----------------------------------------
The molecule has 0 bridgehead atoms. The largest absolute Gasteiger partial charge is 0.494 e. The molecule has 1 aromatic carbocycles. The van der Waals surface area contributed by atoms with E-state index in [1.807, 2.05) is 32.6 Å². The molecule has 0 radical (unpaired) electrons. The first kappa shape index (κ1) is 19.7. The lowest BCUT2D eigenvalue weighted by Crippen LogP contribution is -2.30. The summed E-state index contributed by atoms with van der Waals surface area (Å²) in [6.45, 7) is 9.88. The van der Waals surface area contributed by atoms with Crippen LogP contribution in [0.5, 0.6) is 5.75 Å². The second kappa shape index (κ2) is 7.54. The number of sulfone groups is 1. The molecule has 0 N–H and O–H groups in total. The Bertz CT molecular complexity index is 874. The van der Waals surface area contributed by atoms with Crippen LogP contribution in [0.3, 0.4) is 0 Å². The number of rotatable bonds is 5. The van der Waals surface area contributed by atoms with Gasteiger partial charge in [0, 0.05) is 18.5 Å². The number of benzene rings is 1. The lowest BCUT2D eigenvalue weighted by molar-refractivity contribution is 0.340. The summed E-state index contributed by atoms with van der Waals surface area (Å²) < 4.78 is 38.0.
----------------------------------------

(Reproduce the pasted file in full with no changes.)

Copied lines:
The molecule has 0 bridgehead atoms. The largest absolute Gasteiger partial charge is 0.494 e. The molecule has 1 aromatic carbocycles. The van der Waals surface area contributed by atoms with E-state index in [1.807, 2.05) is 32.6 Å². The molecule has 0 radical (unpaired) electrons. The first kappa shape index (κ1) is 19.7. The lowest BCUT2D eigenvalue weighted by Crippen LogP contribution is -2.30. The summed E-state index contributed by atoms with van der Waals surface area (Å²) in [6.45, 7) is 9.88. The van der Waals surface area contributed by atoms with Crippen LogP contribution in [0.5, 0.6) is 5.75 Å². The second kappa shape index (κ2) is 7.54. The number of sulfone groups is 1. The molecule has 0 N–H and O–H groups in total. The Bertz CT molecular complexity index is 874. The van der Waals surface area contributed by atoms with Crippen LogP contribution in [0.3, 0.4) is 0 Å². The number of rotatable bonds is 5. The van der Waals surface area contributed by atoms with Gasteiger partial charge in [0, 0.05) is 18.5 Å². The number of benzene rings is 1. The lowest BCUT2D eigenvalue weighted by molar-refractivity contribution is 0.340. The summed E-state index contributed by atoms with van der Waals surface area (Å²) < 4.78 is 38.0.